In 1949, Mademoiselle magazine declared Honoré Sharrer (1920–2009) “Woman Artist of the Year.” The distinction was certainly well founded, as Sharrer’s rise in the art world was meteoric. Starting at the tender age of 19 and throughout her twenties, she was included in major exhibitions at the Metropolitan Museum of Art, the Whitney Museum of American Art, and the Museum of Modern Art, which already included one of her paintings in its collection. At the age of 31, she was represented by a top New York art gallery and featured in Time, Newsweek, and Life magazines.
Because of her commitment to progressive ideals, however, Sharrer found herself increasingly marginalized in the tense political climate of the Cold War, the period following World War II marked by hostility between the United States, Soviet Russia, and Communist China. Furthermore, her representational art was dismissed in the rigidly male-driven, abstraction-focused art world of that era. She responded to these challenges by developing a sophisticated strategy of visual subversion that maintained her reformist concerns and poetic vision while concealing the incisive bite of her sharp criticism. Sharrer confidently drew from an impressive range of material—including art history, myth, nursery rhymes, and mass media. She used this material as a tool to expose an oppressive social and political climate that diminished the richness of human experience.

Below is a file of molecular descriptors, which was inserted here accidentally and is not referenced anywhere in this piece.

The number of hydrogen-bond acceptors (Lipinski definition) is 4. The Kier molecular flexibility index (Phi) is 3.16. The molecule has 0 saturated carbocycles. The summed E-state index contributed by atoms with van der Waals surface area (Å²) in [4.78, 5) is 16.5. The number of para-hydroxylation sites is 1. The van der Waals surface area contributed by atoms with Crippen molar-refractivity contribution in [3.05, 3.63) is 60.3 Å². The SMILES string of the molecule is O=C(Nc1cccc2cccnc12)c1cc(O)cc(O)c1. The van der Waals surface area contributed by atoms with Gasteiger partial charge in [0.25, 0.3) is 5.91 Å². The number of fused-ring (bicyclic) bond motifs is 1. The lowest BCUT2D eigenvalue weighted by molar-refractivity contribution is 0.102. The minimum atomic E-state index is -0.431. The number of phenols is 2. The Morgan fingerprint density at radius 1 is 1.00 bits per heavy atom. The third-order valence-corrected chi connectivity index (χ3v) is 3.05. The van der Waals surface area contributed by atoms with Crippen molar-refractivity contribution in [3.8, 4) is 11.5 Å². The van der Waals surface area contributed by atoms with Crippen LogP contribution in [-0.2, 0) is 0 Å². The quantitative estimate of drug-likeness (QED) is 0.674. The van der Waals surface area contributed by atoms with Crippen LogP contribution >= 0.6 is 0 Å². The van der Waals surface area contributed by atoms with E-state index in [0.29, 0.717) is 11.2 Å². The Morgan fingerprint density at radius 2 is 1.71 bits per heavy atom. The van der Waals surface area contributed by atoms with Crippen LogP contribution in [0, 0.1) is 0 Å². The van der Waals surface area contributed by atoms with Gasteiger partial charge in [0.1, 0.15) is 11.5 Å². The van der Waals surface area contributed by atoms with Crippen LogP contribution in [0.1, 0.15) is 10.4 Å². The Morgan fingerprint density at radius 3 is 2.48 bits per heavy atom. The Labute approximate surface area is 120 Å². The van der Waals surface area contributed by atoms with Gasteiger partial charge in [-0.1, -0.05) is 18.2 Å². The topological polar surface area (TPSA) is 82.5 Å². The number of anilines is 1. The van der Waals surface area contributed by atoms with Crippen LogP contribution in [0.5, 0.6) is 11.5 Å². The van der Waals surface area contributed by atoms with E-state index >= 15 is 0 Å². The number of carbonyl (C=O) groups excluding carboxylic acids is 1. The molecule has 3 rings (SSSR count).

This is the first exhibition to fully reveal the formidable voice of this female artist. With equal part wit, seduction, and bite, her work presents a potent and often unsettling critique of the conventions of American culture.
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